We kept "holding" him at home because we knew that the second he stept foot in the day care system he would get some kind of label that would be hard to shake off and we didn't believe anything was wrong with him other than he didn't speak. Then he turns 3 years old and the system in Denmark is made to "capture" children outside the day care system if they might have problems so we got a letter that our son should have tested his speech... we knew that time was running out for us and the speech therapist came and concluded what we already knew that he was late on developing his speech. A new meeting was arranged and he should show great aprovements by then the speech therapist said. We gave in and he started in kindergarten February this year because we wanted to be sure we didn't "harm" our son by keeping him home like some people said... his speech has improved we think. He says few words now. Banan (banana), cykel (bicycle), slut put finale (and that's the end), en to tre (one two three), se film (watch movie), bukser (pants), køre bile (drive car). So we can see an improvement. The follow up meeting came and the speech therapist had observed him and failed to test him (he didn't want to take the test se brought) and se said he didn't improve fast enough... the child psychologist started to talk about other problems than just late talking which we didn't recognise. Social problems (biting another child but our daughter have bit one as well. Not accepting a no(but our daughter doesn't either) and physical problems such as big arm movements and runs fast and he can't concentrate and can't sit still on a chair and can't play with pearls... at home we have no such problems... no big sudden movements and no problems with pearls and no problems at the table and as long as it interests him he has no problem concentrating... but yes he runs fast but that's not a crime...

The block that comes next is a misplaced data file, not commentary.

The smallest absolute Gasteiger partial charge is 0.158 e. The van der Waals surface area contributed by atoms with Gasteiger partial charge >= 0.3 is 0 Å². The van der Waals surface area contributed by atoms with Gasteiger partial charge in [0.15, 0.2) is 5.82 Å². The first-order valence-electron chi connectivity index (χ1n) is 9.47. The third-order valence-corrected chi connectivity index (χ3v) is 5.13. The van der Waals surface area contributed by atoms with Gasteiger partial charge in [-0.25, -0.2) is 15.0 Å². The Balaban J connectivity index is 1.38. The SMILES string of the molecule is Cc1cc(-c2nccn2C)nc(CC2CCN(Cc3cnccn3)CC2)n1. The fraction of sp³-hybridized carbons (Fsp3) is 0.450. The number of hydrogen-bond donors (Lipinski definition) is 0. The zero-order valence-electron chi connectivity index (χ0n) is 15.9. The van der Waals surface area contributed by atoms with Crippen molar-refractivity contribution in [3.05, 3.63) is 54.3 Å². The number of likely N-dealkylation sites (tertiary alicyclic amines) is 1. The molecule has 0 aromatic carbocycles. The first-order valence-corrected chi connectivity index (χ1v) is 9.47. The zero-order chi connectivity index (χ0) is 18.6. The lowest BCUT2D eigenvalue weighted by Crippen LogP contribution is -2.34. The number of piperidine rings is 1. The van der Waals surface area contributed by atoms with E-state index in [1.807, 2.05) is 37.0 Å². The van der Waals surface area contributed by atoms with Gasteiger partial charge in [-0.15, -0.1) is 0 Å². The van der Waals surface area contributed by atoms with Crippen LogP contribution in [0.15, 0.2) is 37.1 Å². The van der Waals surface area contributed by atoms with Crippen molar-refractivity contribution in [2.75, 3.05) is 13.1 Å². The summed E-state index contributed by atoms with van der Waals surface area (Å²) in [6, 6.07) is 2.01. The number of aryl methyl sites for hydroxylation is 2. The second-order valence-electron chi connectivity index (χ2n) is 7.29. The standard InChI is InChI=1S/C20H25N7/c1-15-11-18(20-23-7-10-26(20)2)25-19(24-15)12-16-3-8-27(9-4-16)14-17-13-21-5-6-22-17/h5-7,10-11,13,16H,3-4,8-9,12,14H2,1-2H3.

They started to ask questions about his behaviour and his patterns at home and we didn't like where this was going... we knew right there that they tried to put a label on him... Autistic or ADHD... and that's not our son... his only problem is that he's not talking... the few episodes in the kindergarten have direct connection with his lack of speech... we now became desperate and started searching the internet for others in our situation but couldn't find any so we searched outside Denmark and found a woman who talked about Thomas Sowell's book The Einstein Syndrome. I read the book and OMG that sounds like our son! That's why I'm writing to you... because maybe I'm just in denial but maybe my Hosbond and I are right. Maybe our son is not "brain damaged" maybe he is just a late talking boy. Maybe he is smart.